Sam Riley, the young star of Corbijn’s overrated, but sturdy Control (2009), takes over Attenborough’s role as Pinkie Brown, young psychopath and emblem of troubled youth and Catholic angst. Joffe’s adaptation is reset in 1964, the year of the infamous Mod-Rocker riot previously depicted in Franc Roddam’s Quadrophenia (1979). Pinkie is the sort of youth who keeps a drawer full of weapons of pain and carries a vial of acid in his pocket. Initially, he’s an minor stand-over man for a bookie, Bell (Danny Banks), who is semi-accidentally stabbed to death in the opening scene by rival hoods led by Colleoni (Andy Serkis). That opening is shot in boldly expressionistic style by Joffe, with rain, abstracted architecture, silhouettes, and pooled source lighting, and punctuated with blasts of menacing Inception-style horns that suggest things of great and terrible import are about to occur. Here Joffe announces his seeming intent to return a bit of old-school cinematic vigour to the contemporary screen.
Bell’s small crew, including the aging, vexed Spicer (Phil Davis) and hulking Dallow (Nonso Anozie), plan moderated revenge upon Bell’s killer, Hale (Sean Harris). Pinkie finds Hale in a public toilet, but his hesitation allows Hale to fake him out and then disarm him. Pinkie and the rest of the crew track him to Brighton Pier, where he is chasing girls and trying to pick up mousy Rose Wilson (Andrea Riseborough). When Spicer finds him, he, Hale, and Rose are snapped by a pier photographer, who gives Rose a ticket to claim the picture later. When Pinkie chases down Hale and gets a cut on the face from his knife, Pinkie tackles him and beats his head in with a rock. Shocked, Spicer orders Pinkie to get close to Rose so he can steal the ticket to claim the photograph.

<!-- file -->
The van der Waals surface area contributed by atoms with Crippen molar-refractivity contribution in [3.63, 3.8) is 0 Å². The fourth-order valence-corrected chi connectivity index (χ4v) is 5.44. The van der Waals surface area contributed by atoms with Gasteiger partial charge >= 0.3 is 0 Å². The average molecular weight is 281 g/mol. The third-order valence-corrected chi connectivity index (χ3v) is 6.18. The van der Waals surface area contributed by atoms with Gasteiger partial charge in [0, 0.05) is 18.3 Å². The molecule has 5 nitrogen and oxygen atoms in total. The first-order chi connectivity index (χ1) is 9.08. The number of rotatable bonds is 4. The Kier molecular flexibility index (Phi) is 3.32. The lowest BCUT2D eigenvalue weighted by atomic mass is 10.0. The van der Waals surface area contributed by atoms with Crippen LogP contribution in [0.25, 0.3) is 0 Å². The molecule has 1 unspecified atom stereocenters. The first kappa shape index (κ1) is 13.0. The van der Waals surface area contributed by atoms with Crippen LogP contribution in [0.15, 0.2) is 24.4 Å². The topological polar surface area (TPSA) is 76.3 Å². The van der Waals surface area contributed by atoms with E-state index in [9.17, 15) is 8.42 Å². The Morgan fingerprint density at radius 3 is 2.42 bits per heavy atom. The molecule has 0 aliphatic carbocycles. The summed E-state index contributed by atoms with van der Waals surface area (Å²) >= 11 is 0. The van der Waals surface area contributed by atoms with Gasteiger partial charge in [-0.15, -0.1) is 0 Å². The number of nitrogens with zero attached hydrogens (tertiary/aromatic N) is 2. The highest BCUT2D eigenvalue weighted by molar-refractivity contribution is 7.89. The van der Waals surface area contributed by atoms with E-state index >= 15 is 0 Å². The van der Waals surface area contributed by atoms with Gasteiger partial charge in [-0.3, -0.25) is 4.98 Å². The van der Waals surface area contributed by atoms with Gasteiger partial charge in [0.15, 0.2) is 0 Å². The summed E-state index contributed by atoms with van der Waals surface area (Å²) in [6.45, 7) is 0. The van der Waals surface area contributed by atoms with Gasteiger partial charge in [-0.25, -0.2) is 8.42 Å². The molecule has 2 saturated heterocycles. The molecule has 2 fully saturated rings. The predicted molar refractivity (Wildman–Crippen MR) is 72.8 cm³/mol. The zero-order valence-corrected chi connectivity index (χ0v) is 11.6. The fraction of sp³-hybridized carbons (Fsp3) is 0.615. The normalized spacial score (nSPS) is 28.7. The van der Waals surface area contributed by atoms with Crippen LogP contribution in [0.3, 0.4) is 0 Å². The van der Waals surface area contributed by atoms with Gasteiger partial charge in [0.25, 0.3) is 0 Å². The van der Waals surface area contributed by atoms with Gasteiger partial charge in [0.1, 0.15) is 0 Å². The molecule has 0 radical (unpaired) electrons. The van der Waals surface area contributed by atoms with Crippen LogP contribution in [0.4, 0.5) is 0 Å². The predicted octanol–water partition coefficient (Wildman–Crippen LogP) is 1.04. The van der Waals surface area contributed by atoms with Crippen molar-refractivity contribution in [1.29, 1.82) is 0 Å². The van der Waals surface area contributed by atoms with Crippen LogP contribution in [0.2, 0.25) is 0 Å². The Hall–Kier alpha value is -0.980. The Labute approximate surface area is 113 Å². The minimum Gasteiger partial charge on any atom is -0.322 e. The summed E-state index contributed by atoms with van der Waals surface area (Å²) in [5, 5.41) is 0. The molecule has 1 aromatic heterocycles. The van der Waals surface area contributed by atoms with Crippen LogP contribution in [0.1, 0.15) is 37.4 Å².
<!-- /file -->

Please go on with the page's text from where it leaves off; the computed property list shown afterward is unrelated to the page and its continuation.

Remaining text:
Rose works as a waitress in the tea shop of Ida (Helen Mirren), a hardened, independent woman. A friend of Hale’s and of independent bookie Phil Corkery (John Hurt), Ida catches wind of Pinkie’s killing of Hale and sets out to nail him, especially when she learns of Rose’s swiftly forming infatuation for him. Rose is immediately compelled by Pinkie’s air of intensity and because he appeals to a budding masochistic streak in her: “You can keep doing that…if you like it,” she whispers as he fiercely twists the skin on her hand in a moment of pique. Rose quickly enough realises Pinkie’s outlaw status, but digs it: chafing against the dowdy parsimony of working-class life, she interestingly contrasts Ida, a woman with a wholehearted, yet unwholesome romanticism. The change in milieu then interestingly reconfigures the asocial impulses of Greene’s young characters from the ’30s, where they were violently out of place, into one in which they fit, if darkly—the ’60s youth movement. Pinkie and Rose contrast their older doubles, Spicer and Ida, whose dreams and expectations are small-scale self-realisation: Spicer wants to own a pub in the north, and Ida enjoys her no-strings coterie of “gentleman friends” that excludes the sort of transcendent ardour and emotional outlet the younger folk seek at all costs.